20.1. Symantec SSL Visibility (BlueCoat)¶
As Suricata itself cannot decrypt SSL/TLS traffic, some organizations use a decryption product to handle this. This document will offer some advice on using Suricata with the Symantec SSL Visibility appliance (formerly known as BlueCoat).
20.1.1. Appliance Software Version¶
The appliance comes with two major software version options. The 3.x and 4.x series. Suricata works best with the 4.x series.
TLS1.3 is only properly supported in the 4.x version of the appliance software.
20.1.2. Magic Markers¶
The appliance has an indicator that data is decrypted. This is done using a special magic source MAC address, or using a special VLAN header. Since Suricata can use VLANs as part of flow tracking, it is recommended to use the source MAC method.
In the 3.x version of the software these markers are always there, the config just allows setting which type will be used. In the 4.x software the markers are optional.
20.1.3. TCP handling¶
In the 3.x software, a bit of care is required in TCP stream reassembly handling in Suricata. The decrypted traffic is presented to the IDS as TCP data packets, that are not ack’d as regularly as would be expected in a regular TCP session. A large TCP window is used to not violate the TCP specs. Since in IDS mode Suricata waits for ACKs for much of its processing, this can lead to delays in detection and logging, as well as increased resource usage due to increased data buffering.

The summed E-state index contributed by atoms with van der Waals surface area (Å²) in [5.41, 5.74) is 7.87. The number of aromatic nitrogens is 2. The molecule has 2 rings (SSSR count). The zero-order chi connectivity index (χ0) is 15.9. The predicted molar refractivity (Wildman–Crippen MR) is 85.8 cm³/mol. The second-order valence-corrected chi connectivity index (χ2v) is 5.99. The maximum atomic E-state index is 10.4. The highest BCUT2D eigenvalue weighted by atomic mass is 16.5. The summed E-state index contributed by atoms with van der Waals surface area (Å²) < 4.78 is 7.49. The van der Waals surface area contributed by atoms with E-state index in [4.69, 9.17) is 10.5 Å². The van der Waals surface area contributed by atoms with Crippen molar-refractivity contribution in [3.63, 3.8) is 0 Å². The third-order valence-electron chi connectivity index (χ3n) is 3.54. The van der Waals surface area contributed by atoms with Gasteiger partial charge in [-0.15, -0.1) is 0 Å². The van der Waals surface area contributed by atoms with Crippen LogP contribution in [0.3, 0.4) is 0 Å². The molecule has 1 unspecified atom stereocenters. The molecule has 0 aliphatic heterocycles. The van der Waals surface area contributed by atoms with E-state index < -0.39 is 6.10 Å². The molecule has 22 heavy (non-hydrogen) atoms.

To avoid this, enable the ‘stream.inline’ mode, which processed data segments as they come in without waiting for the ACKs.
The 4.x software sends more regular ACKs and does not need any special handling on the Suricata side.
20.1.4. TLS matching in Suricata¶
The appliance takes care of the TLS handling and decryption, presenting only the decrypted data to Suricata. This means that Suricata will not see the TLS handshake. As a consequence of this, Suricata cannot inspect the TLS handshake or otherwise process it. This means that for decrypted TLS sessions, Suricata will not do any TLS keyword inspection (such as fingerprint matching and ja3), TLS logging or TLS certificate extraction.
If it is important to match on and/or log such information as well, the appliance facilities for matching and logging themselves will have to be used.
For TLS traffic where the appliance security policy does not lead to decryption of the traffic, the TLS handshake is presented to Suricata for analysis and logging.
When using Suricata in IPS mode with the appliance, some things will have to be considered:
- if Suricata DROPs a packet in the decrypted traffic, this will be seen by the appliance after which it will trigger a RST session teardown.
- if a packet takes more than one second to process, it will automatically be considered a DROP by the appliance. This should not happen in normal traffic, but with very inefficient Lua scripts this could perhaps happen. The appliance can also be configured to wait for 5 seconds.
- When using the Suricata ‘replace’ keyword to modify data, be aware that the 3.x appliance software will not pass the modification on to the destination so this will not have any effect. The 4.x appliance software does support passing on modifications that were made to the unencrypted text, by default this feature is disabled but you can enable it if you want modifications to be passed on to the destination in the re-encrypted stream. Due to how Suricata works, the size of the payloads cannot be changed.